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Editor's note: This story is the second installment of our "Schooled" series about how adults are failing this generation of students. Read part one, a roundup of student reflections on safety and power, here.
There's a recent painting that sums up what's happening to public education in Virginia: A white man, white paint roller in hand, is covering up Black historical figures—Harriet Tubman, Martin Luther King Jr., Malcolm X—their bodies whitewashed, faces stoic.
The piece by Detroit artist Jonathan Harris, titled "Critical Race Theory," stuck with Cassandra Newby-Alexander, a professor at Norfolk State University, a Historically Black University, since she first saw it online.
Newby-Alexander is the former co-chair of the African American History Education Commission (AAHEC), a group of educators and historians brought together by former Governor Ralph Northam in August 2019 to recommend changes to add more Black history to Virginia's K-12 curricula. The state Board of Education implemented their recommendations in the fall of 2021.
Among the changes was a new statewide elective African American history class for high schoolers, through which students learned about topics like Virginia's slave codes and the founding of local Black colleges. Students taking the elective have created podcasts, books, and even presented at a global U.N. conference. It is one of a handful of Black history courses implemented in states like Florida, Kentucky, and Texas, after the short-lived racial reckoning of 2020.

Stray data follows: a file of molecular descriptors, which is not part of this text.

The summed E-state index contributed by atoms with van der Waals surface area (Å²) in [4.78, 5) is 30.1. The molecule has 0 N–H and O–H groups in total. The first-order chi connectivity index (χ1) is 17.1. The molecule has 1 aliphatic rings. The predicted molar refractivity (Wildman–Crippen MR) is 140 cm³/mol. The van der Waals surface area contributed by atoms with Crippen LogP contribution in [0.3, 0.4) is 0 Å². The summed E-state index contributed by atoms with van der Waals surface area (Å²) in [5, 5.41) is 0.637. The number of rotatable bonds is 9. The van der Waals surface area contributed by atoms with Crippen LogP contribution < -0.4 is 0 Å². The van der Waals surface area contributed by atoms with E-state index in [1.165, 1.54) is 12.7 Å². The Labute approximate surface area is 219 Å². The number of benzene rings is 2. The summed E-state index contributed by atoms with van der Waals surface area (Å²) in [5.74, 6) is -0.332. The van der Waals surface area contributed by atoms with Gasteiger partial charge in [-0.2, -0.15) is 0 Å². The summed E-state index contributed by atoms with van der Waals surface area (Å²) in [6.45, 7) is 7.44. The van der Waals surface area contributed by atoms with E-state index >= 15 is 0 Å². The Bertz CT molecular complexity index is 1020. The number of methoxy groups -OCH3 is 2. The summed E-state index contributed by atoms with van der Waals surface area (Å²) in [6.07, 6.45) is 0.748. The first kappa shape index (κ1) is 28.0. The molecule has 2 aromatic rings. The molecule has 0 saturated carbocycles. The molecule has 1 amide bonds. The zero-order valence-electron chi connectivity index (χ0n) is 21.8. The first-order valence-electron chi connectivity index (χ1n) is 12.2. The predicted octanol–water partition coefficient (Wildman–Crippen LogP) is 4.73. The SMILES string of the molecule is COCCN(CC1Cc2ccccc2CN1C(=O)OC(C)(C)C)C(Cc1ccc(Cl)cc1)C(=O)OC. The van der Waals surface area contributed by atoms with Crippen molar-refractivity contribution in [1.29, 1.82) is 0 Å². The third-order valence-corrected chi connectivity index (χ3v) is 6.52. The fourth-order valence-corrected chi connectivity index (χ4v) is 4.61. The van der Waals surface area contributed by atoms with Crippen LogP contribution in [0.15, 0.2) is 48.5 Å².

In 2021, the commission also recommended professional development by way of cultural-competency training and African American history instruction for every K-12 history teacher. Last session, the General Assembly enshrined into law those trainings to help prepare educators to teach Black history. The trainings were supposed to be phased in over the next few years.
Educators and community members said in public comment and listening sessions that these curriculum revisions were a long time coming.
Litia Turner, a then-rising junior at Goochland High School, 30 miles outside of Richmond, called on the Virginia Department of Education in a July 2020 letter to include Juneteenth in the curriculum. Turner, who is Black, said students are taught a version of the past that is "less gruesome"—for example, in the previous curriculum, slavery was depicted as an economic necessity—and that in order to move forward, the past must be recognized, no matter how uncomfortable. Now, because of the commission's recommendations, Virginia students learn about Juneteenth in Kindergarten. As of October 2020, it became a state holiday.
For Black families, these changes were a breath of fresh air during the summer of 2021 as white parents flocked to school board meetings in droves to speak out against critical race theory, even though the theory requires a collegiate-level framework that was never in place for K-12 classrooms.